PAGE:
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Gender Differences in Professional Socialization: A Study of Women and Men in the Computer Science Ph.D. Program at Carnegie Mellon

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thesis
posted on 01.01.1986, 00:00 by Mary Diane Burton

This study investigated differences in the socialization experiences of men and women
who are in the process of becoming computer science Ph.D.s. In-depth interviews with
women in the Ph.D. program in computer science at Carnegie Mellon revealed their
experiences as a distinct minority in a male-dominated field. It was hypothesized that the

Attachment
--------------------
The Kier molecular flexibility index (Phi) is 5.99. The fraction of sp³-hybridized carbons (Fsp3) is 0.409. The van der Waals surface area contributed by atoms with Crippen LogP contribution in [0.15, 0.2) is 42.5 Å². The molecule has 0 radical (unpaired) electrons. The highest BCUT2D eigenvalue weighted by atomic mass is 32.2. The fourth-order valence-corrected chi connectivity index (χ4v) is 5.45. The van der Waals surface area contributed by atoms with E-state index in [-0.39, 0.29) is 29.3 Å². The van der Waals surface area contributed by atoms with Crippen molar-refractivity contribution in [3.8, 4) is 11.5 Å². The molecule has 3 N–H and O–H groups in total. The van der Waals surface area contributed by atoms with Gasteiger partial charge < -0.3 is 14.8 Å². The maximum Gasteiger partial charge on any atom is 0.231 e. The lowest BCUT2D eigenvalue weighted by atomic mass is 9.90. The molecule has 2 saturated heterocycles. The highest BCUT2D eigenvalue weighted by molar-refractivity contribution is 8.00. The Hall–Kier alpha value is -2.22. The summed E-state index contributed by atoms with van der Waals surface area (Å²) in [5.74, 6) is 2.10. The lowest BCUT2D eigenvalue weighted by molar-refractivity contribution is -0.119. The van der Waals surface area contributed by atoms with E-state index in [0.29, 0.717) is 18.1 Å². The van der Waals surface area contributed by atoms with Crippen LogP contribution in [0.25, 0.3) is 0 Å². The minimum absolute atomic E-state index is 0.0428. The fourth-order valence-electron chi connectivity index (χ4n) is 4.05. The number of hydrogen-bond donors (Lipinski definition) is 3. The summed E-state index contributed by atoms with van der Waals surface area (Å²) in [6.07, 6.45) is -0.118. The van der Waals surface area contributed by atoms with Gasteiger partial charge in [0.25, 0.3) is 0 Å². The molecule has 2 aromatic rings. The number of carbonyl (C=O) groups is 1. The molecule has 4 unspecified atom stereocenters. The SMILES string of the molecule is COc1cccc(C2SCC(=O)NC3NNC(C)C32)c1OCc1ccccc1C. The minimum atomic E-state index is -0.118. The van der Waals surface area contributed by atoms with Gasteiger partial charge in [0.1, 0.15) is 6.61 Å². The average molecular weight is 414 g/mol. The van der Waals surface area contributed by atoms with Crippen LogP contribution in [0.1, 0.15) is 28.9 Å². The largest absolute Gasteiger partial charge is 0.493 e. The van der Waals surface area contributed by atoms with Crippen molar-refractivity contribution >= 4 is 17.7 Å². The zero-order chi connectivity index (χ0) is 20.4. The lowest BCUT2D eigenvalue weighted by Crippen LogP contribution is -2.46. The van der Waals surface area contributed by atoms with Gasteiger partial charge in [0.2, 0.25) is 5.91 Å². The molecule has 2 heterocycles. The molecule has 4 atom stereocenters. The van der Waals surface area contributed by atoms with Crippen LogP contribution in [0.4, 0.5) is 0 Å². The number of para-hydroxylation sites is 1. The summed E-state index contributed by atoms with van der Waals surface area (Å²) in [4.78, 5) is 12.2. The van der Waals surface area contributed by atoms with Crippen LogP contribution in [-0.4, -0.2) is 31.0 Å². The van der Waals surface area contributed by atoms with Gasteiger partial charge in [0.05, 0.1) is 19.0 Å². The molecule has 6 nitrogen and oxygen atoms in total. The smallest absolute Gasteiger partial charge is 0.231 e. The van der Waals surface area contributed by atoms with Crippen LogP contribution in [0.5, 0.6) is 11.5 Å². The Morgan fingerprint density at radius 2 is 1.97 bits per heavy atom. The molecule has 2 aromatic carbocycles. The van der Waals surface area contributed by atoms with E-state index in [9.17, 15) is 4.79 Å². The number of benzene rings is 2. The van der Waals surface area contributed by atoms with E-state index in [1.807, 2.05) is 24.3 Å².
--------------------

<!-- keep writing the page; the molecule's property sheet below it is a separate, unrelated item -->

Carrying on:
absence of role models and the reduced social support structure for women would result in
a less positive socialization experience than for men in the same program. A questionnaire
was used to examine the experiences of men and women comparatively. No differences
were found in time allocation or quality of performance between women and men, but
women found their environment to be less supportive and had less positive attitudes toward
the computer science profession than did men.

History

Date

01/01/1986

Advisor(s)

Lee Sproull

Department

Social and Decision Sciences

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